The tone and energy of each of the halves was deliciously different. The author thought of the stories as two books (à la Mr. Bridge and Mrs. Bridge), but I agree with the editor: putting the volumes together was the right move. Not only did it require both halves to be read as a single tale, but it also required them both to be spare enough to comprise a single novel.

This interesting tale, a "he said/she said" story full of contradictions, was not flawless. The third-person narrator is unnecessarily interrupted by a Greek chorus, omnipotent and occasionally foretelling (which, only on a rare occasion, was welcome). The author used very specific words, which I looked up with a click on my Kindle — and I am still pondering the value of that specificity against the distraction. I love new language, but I almost felt as if Groff handed me a box of vocabulary words.

The ending felt abrupt, so I overthought it and completely misread it. Thankfully, the author was able to set me straight after I met her at her lecture, and I could enjoy it even more.

I am a fan of Groff and enjoyed this novel. I would recommend it, and her other two novels: The Monsters of Templeton and Arcadia. I'll soon be reading her short story selection Delicate Edible Birds, too.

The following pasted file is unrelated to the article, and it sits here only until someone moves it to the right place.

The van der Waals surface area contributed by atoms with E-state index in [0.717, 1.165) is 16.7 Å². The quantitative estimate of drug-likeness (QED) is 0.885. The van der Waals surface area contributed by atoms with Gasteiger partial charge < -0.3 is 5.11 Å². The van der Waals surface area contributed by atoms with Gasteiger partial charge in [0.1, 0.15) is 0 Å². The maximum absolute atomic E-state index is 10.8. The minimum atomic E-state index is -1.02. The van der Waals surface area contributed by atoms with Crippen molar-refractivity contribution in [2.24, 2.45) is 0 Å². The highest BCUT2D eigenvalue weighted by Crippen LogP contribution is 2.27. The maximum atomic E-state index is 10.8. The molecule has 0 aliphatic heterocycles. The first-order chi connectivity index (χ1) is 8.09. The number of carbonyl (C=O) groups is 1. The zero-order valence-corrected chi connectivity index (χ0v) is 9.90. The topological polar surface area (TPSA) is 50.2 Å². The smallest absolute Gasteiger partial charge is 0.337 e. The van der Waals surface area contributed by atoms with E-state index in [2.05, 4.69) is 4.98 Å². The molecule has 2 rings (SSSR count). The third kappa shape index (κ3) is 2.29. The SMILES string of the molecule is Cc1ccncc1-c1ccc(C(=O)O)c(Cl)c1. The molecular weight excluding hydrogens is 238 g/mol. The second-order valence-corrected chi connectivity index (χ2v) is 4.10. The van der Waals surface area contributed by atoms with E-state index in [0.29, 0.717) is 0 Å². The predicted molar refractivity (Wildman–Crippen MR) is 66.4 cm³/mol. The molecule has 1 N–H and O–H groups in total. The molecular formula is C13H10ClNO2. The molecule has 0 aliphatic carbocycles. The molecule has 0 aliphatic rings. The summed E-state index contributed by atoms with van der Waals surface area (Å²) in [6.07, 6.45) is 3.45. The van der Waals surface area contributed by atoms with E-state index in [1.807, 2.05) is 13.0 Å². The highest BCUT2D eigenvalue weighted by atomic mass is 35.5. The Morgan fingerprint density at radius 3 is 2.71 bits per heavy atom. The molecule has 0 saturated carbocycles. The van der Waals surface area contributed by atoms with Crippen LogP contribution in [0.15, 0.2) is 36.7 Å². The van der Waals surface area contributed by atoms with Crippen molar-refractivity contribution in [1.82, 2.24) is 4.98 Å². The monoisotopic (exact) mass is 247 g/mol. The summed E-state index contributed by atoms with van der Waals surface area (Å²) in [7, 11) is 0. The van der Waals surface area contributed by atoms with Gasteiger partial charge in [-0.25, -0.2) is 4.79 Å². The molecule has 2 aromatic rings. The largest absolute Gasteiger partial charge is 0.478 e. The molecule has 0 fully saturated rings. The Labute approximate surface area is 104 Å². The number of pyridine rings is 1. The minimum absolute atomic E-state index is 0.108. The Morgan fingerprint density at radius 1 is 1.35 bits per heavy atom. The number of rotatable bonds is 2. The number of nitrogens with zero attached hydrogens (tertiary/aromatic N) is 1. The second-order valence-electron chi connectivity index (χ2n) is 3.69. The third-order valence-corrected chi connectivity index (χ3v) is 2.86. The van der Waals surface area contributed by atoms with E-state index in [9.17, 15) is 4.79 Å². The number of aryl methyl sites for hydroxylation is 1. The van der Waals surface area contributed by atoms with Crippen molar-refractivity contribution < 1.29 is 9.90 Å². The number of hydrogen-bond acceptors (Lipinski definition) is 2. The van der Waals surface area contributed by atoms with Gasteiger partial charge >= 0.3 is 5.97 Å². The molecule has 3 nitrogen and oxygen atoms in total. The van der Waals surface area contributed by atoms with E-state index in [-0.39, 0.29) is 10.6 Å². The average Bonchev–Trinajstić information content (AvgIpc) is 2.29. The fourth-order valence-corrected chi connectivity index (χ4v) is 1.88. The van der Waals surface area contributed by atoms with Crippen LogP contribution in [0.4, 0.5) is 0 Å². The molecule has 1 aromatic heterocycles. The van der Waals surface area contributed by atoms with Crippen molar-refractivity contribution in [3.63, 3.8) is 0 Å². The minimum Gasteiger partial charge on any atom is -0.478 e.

So, are you more Lotto or Mathilde?

Monday, October 17, 2016

Summer Reading Update from Karen: Reading Off the List, Off the Chart

The days are getting cooler, and our intrepid fellow reader, Karen, has updated us on her summer reading.

Karen reported that she, too, has veered from her reading list. (Unlike anyone else I know who adheres so well to the list constructed with best intentions and good wishes.)

Back to Karen: her reading was off the list, but also off the charts!

Well, I will let her tell it herself.

I ended up way off my reading list this time, but I enjoyed the adventure. In fact, I think this is the longest list I have completed.  I really love my Amazon Kindle Fire.  I am having some vision issues-oh my aging eyes! Luckily the lighted screen on my Fire makes it so much easier to read.